The Important Things



‘I blame Madonna’ is the arresting opening of one of the poems in Audrey Molloy’s remarkable and distinctive first collection, The Important Things. In an unusual display of different forms the book resounds with echoes of other writers but is the work of a true original. From ‘What We Learned at Loreto’ to ‘Lockdown Boogie’ it explores the surreal, the dreamt and the down-to-earth everyday in images laced with humour, science and sex. It chronicles the end of a marriage and the discovery of new love and renewed passion. ‘Know you tried’ concludes the book’s opening section. Its second part comprises a sequence of poems that mourn her mother, savour memories and rue missed opportunities. The Important Things is a woman’s tale reported in feisty, sensual and beautiful poetry.

        ‘ . . . know this: someone
        once looked upon your life
        and wished it were theirs.’

Audrey Molloy has received the Hennessy Award for Emerging Poetry and the An Post Irish Book Award for Irish Poem of the Year.

Born in Dublin and raised in the coastal village of Blackwater, County Wexford, Audrey now lives in Sydney. She is currently pursuing a master’s degree in Creative Writing (Poetry) at the Manchester Writing School (Manchester Metropolitan University). Drawing on a range of influences from multimedia culture to science and medicine, her poetry explores aspects of modern femininity, motherhood, transformation and impermanence in lyrical verse and prose poems. Read more about Audrey on her blog.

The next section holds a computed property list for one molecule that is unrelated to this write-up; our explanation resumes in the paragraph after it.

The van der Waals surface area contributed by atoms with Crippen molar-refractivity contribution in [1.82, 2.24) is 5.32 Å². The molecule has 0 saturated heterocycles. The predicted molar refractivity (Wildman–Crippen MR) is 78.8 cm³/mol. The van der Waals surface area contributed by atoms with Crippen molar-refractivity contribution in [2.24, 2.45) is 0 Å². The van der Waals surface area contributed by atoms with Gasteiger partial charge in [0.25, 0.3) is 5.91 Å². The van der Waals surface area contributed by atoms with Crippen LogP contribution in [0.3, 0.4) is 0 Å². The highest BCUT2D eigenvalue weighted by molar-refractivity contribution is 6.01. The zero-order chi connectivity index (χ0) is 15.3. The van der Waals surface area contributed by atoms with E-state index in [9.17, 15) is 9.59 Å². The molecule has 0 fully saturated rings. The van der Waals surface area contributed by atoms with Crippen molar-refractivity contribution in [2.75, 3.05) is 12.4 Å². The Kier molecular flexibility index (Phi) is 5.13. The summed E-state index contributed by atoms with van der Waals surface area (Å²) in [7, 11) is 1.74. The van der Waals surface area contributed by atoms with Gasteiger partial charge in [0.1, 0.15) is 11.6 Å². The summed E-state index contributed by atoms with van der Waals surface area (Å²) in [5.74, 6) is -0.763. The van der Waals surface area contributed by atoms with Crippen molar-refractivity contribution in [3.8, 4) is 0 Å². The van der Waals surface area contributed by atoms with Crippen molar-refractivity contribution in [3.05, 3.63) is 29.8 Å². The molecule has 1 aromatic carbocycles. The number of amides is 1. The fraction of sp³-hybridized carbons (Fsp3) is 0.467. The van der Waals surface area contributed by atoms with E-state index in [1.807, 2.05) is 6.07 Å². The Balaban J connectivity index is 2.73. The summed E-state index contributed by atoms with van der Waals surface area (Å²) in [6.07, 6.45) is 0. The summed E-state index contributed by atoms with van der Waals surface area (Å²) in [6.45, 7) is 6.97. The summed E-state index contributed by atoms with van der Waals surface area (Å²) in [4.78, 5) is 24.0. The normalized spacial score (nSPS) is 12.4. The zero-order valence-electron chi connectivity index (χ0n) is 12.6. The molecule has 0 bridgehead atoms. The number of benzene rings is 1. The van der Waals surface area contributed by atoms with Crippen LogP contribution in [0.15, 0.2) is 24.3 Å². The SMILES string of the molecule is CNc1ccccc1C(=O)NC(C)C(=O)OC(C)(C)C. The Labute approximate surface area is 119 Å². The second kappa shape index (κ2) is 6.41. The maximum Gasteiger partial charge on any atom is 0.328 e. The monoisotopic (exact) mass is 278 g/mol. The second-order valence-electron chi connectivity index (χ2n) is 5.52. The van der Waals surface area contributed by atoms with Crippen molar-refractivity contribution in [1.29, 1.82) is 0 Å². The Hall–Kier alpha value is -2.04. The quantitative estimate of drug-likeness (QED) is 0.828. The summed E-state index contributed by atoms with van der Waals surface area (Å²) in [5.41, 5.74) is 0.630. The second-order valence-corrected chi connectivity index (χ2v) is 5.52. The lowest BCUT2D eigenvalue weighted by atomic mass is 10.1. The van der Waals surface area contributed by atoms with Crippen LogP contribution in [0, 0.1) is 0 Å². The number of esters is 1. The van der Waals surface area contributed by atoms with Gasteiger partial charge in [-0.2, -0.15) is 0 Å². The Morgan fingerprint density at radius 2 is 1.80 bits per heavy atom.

Watch the book launch with John FitzGerald and Vona Groarke

Read Audrey Molloy's interview with Maria Pepper in the Wexford People

I’ve resorted to scanning google maps and zooming in on places I used to love as a child.’

Sydney-based writer Audrey Molloy who grew up in Wexford has just published her first collection of poems ‘The Important Things’

The award-winning poet Audrey Molloy whose first collection ‘The Important Things’ has just been published by The Gallery Press, is missing her visits back to Ireland so much that she has resorted to scanning Google maps and zooming in on places she remembers from her childhood.

A daughter of retired Blackwater garda sergeant Tom Molloy, Audrey grew up in Wexford where she attended the Loreto secondary school. She moved to Australia in 1998 and now considers Sydney her permanent home.

But she loves her trips to Ireland which are on hold due to the pandemic. ‘We had to cancel a planned three-week trip to Wexford, Baltimore and Roundstone last year. It broke my heart. As the Australian government announces prolonged border closures I have become increasingly homesick.

‘I’ve resorted to scanning Google Maps and zooming in on places I used to love as a child. We lived for a year in Rathnure, in the Blackstairs mountains, when I was eight. I was looking at satellite pictures of woods I used to play in with the local children and I recently reconnected with Helen Byrne (nee Furlong), who was my childhood friend and partner in tree-climbing and strawberry thieving.’